Annie Hémond Hotte received a BA in Studio Arts from Concordia University in 2004 and a MFA in Fine Arts from Goldsmiths University of London in 2009. She also attended the Atlantic Center for the Arts Residency in 2014. Recently, she was selected for the New American Paintings Vol. 125 and was featured as the cover artist. She has exhibited her work in several solo and group exhibitions in Canada, the US, Asia, Europe and the UK. Her solo exhibition Panic Myth opens on March 9 at Centre CLARK in Montreal.
1. Hieroglyphs vs emojis
Emojis!!! What an inverted ancient concept! I keep thinking about how we have come full circle. Hieroglyphs were one of the first ways humanity began to document communication: people started by drawing sentences with symbols in order to simplify things or sensations. Eventually, these drawings evolved to become letters. Emojis, on the other end, are drawings/icons illustrating things or sensations. They were invented to communicate quickly through symbols and to avoid writing full sentences. They started by being made out of different letters and punctuation marks, assembled together to represent ideas. Eventually emojis became basic images – a code made out of drawings. We just got back to where we started ;-)
2. Who Framed Roger Rabbit
This is my favorite film! The very first scene is the best, where we witness Roger Rabbit performing an animation scene! It starts like a Looney Tune’s classic, showing Roger involved in unbelievable stunts that real humans could never perform. And then we see the director of the animated film halt the filming and critique Roger for his “cartoon acting.” Roger Rabbit is an actor of himself! This is the best parallel I’ve ever seen between fiction and the reality of a simple life!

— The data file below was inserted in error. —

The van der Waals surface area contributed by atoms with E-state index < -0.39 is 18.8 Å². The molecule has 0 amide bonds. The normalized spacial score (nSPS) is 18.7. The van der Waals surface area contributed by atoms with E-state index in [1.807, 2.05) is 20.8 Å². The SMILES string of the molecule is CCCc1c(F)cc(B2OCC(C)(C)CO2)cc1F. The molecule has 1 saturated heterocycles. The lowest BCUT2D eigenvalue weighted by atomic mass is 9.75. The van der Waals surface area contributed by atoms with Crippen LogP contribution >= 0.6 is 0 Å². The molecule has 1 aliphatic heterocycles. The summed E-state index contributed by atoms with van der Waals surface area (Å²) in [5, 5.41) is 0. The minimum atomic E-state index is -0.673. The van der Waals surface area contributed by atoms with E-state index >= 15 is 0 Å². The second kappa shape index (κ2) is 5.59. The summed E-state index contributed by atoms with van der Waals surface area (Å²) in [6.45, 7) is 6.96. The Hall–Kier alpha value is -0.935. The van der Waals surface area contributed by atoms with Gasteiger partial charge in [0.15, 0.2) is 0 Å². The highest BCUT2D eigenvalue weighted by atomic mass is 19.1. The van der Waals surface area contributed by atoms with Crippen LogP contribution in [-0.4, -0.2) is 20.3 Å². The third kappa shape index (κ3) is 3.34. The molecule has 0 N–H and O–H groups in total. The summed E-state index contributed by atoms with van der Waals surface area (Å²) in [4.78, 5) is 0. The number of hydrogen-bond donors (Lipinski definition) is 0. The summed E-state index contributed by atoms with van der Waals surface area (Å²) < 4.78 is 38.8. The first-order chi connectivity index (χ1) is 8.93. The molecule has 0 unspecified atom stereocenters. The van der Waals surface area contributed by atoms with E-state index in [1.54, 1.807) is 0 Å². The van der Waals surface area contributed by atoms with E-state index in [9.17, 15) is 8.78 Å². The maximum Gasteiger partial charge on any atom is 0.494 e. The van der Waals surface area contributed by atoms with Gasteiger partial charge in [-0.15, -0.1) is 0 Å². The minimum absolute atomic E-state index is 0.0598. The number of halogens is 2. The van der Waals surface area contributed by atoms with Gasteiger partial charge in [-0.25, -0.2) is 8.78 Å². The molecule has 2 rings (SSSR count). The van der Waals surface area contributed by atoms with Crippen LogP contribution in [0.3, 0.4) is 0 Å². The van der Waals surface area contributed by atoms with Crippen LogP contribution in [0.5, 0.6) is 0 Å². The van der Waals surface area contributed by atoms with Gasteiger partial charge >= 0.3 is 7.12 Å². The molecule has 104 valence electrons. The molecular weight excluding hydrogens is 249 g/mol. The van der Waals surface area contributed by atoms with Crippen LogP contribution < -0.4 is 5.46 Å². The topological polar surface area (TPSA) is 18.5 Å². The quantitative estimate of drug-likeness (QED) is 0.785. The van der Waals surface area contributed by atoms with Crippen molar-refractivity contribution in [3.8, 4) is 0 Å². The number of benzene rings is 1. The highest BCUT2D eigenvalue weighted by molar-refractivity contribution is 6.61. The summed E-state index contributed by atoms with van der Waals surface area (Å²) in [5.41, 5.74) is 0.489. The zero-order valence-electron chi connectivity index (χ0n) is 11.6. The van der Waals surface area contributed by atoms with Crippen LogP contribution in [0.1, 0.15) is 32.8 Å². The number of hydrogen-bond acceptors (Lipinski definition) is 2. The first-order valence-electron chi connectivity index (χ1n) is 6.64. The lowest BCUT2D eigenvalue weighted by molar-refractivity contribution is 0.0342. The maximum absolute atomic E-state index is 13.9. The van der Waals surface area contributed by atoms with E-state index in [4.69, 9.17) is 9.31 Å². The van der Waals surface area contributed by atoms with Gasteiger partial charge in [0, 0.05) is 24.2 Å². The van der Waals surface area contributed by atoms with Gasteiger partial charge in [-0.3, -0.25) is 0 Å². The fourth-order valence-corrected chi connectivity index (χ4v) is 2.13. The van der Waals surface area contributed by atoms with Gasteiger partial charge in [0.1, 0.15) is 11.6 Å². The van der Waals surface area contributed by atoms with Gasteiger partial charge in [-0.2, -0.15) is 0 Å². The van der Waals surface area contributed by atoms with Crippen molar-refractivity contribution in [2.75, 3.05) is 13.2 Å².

3. Spies & camouflage
I really like the idea of something or someone being confounded with their own environment. It can be seen as a way to hide, but it can also be understood as a way that people assimilate what surrounds them to become a reaction or an understanding of where, when and how they live.
4. The line just between past, present, and future
I truly think that the best times in history were – or will always be – the moments just before things are assimilated… just before it actually happened. For example, the best parts of the 1920s were 1916, ‘17, ‘18 and ‘19, or the best part of an “idea” is the accident that made someone think about it first!
5. The symbols of things
Well, this follows my thoughts on emojis: I just constantly think of how we simplify ideas of things or elements in general. Of course, has Google Image not been contributing to how we imagine life? When I think of a banana, it’s the image of the one I’ve seen on the net, and I’m sure my Japanese fellow thinks of a similar image. My idea of a good painting can’t avoid being influenced by all of the clichés throughout painting history.
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